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Abstract: FR-PO1043

Familial Goodpasture’s Disease Associated with a Deletion in COL4A3: A Potential Clue to Etiology

Session Information

Category: Glomerular Diseases

  • 1202 Glomerular Diseases: Immunology and Inflammation


  • Seeger, Harald, University Hospital Zurich, Zurich, Switzerland
  • Pedchenko, Vadim, Vanderbilt University Medical Center, Nashville, Tennessee, United States
  • Budko, Sergey, Vanderbilt Univ Medical Center, Nashville, Tennessee, United States
  • Gaspert, Ariana, Institute of Surgical Pathology, University Hospital Zurich, Zurich, Switzerland
  • Bergmann, Carsten, Center for Human Genetics, Ingelheim, Germany
  • Lorenzen, Johan, University Hospital Zurich, Zurich, Switzerland
  • Wuthrich, Rudolf P., University Hospital Zurich, Zurich, Switzerland
  • Hudson, Billy G., Vanderbilt University Medical Center, Nashville, Tennessee, United States
  • Kistler, Andreas D., Kantonsspital Frauenfeld, Frauenfeld, Switzerland

Goodpasture’s (GP) or anti-glomerular basement membrane (GBM) disease is characterized by glomerulonephritis (GN) and/or alveolar hemorrhage. It is caused by antibodies that bind the non-collagenous domain (NC1) of the collagen IV α345 network in the GBM and alveolar basement membranes. Antibodies bind to α3 and α5 NC1 monomers but not native α345NC1 hexamers, indicating that a perturbation of the quaternary structure of the hexamer is required for eliciting an autoimmune response. We describe a case of familial GP disease associated with a structural alteration in the α345NC1 domain.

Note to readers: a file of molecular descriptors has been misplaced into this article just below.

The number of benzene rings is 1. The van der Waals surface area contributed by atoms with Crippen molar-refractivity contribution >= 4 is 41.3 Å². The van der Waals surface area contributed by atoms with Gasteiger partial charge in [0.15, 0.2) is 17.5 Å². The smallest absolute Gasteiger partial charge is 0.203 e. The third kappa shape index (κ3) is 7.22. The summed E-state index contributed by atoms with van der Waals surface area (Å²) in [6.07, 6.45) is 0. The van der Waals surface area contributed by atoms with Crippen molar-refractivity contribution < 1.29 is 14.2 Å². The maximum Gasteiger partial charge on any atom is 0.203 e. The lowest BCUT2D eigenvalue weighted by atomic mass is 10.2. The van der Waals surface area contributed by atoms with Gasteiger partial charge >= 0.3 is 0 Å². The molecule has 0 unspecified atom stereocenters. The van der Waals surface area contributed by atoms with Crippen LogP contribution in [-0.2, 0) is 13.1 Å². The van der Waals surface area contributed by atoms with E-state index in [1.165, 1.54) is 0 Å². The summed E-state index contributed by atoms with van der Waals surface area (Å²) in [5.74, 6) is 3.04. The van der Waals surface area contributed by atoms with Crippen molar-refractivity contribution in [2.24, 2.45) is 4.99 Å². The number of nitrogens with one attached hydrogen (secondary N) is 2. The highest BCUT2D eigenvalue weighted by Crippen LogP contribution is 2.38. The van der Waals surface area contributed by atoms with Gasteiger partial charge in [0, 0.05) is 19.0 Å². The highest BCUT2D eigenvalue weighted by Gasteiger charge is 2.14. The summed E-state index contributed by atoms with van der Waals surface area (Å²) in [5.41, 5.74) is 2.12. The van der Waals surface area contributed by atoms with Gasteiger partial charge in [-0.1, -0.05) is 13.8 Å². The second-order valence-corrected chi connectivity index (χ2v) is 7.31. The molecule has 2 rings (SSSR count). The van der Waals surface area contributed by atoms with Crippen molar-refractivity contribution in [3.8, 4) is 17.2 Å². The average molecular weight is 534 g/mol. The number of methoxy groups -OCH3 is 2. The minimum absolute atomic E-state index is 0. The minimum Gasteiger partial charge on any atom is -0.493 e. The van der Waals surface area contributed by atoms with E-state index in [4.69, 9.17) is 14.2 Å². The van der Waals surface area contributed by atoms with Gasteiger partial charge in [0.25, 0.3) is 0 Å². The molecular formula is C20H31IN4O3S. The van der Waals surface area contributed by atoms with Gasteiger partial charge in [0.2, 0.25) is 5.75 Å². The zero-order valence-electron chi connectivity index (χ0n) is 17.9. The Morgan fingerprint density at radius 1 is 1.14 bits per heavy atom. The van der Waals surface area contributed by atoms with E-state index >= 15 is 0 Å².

Case Description

The index patient was affected at the age of 45 years by alveolar hemorrhage and renal failure due to GN with linear IgG deposits in the GBM and circulating anti-GBM antibodies. Her son developed the same clinical phenotype at the age of 24 years. Genetic analysis revealed a heterozygous 18 base pair deletion in both subjects in the region of the COL4A3 gene coding for the NC1 domain. The deletion contains the stop codon and leads to an elongated collagen α3NC1 domain, which substitutes 8 additional amino acid (AA) residues for the very last C-terminal AA.


COL4A3 mutations typically cause autosomal Alport’s or thin basement membrane disease, yet there was no evidence for this in our patients. Anti-GBM antibodies behaved like in classical GP cases. They reacted with dissociated, but not native α345NC1hexamers, and bound to the wild type α3NC1 monomer at both EA and EB epitopes. Analysis of the 3D model of the α345 hexamer revealed that the mutant extension of 8 polar and hydrophobic residues is located proximal to the EA and EB epitopes. Potentially, the extension can fold into the crevice between both epitopes and lead to conformational changes that impact epitope presentation. The epitope structure may be altered to include residues of the extension or rendered accessible by the antibody. In conclusion, this is the first report of a COL4A3 mutation associated with GP disease. The occurrence of this mutation in two family members, with autoantibodies against the α3NC1 autoantigen, indicates that it plays a key role in disease etiology. The association of this mutation with disease may be a clue to the etiology of both familial and sporadic cases of GP disease.